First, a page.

ha = HeatmapAnnotation(
foo = c(1:4, NA, 6:10),
bar = c(NA, sample(letters[1:3], 9, replace = TRUE)),
col = list(foo = col_fun,
bar = c("a" = "red", "b" = "green", "c" = "blue")
),
na_col = "black"
)

gp mainly controls the graphic parameters for the borders of the grids.

ha = HeatmapAnnotation(
foo = 1:10,
bar = sample(letters[1:3], 10, replace = TRUE),
col = list(foo = col_fun,
bar = c("a" = "red", "b" = "green", "c" = "blue")
),
gp = gpar(col = "black")
)

The simple annotation can also be a matrix (numeric or character) that all the columns in the matrix share a same color mapping schema. Note columns in the matrix correspond to the rows in the column annotation. Also the column names of the matrix are used as the annotation names.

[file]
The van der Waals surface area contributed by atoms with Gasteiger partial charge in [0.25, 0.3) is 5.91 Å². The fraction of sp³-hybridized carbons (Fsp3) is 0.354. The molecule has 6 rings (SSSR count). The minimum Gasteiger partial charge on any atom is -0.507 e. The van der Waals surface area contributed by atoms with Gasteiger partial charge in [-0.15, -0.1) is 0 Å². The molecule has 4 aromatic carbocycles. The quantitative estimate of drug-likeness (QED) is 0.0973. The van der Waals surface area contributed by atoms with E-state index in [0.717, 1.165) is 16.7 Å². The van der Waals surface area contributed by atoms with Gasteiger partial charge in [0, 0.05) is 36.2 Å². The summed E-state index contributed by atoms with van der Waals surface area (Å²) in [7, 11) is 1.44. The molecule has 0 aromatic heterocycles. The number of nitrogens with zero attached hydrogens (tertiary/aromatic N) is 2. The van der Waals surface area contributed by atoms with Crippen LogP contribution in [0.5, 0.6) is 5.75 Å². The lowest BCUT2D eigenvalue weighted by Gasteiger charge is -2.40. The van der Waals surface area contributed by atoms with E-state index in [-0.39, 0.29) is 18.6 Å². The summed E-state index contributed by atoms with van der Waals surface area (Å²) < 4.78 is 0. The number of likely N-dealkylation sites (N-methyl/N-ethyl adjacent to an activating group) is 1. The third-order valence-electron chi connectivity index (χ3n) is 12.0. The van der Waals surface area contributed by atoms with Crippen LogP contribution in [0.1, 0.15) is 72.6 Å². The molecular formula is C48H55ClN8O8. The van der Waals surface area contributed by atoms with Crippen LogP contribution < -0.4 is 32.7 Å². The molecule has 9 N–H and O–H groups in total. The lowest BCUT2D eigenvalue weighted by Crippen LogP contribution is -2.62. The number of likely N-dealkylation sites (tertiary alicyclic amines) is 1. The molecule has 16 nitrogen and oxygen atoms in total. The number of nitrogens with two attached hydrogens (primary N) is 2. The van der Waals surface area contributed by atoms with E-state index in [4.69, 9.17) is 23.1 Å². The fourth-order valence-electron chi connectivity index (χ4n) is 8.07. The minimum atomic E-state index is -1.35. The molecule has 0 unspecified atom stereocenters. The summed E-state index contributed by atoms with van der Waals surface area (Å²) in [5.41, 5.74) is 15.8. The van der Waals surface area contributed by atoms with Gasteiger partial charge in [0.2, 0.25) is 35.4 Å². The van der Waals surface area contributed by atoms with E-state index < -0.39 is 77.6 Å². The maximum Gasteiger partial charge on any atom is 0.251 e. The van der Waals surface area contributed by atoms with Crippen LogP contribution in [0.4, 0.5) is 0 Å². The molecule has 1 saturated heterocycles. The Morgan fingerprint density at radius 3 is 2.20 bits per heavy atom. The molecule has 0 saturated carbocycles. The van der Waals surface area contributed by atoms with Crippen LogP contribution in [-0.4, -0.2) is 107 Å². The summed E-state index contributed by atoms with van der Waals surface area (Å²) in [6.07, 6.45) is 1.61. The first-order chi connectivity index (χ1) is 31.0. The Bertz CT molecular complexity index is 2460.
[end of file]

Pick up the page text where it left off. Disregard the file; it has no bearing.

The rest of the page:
ha = HeatmapAnnotation(foo = cbind(a = runif(10), b = runif(10)))

If the matrix has no column name, the name of the annotation is still used, but drawn in the middle of the annotation.

ha = HeatmapAnnotation(foo = cbind(runif(10), runif(10)))

As simple annotations can be in different modes (e.g. numeric, or character), they can be combined as a data frame and send to df argument. Imaging in your project, you might already have an annotation table, you can directly set it by df.

anno_df = data.frame(foo = 1:10,
bar = sample(letters[1:3], 10, replace = TRUE))
ha = HeatmapAnnotation(df = anno_df,
col = list(foo = col_fun,
bar = c("a" = "red", "b" = "green", "c" = "blue")
)
)

Single annotations and data frame can be mixed. In following example, colors for foo2 is not specified, random colors will be used.

ha = HeatmapAnnotation(df = anno_df,
foo2 = rnorm(10),
col = list(foo = col_fun,
bar = c("a" = "red", "b" = "green", "c" = "blue")
)
)

border controls the border of every single annotation.

ha = HeatmapAnnotation(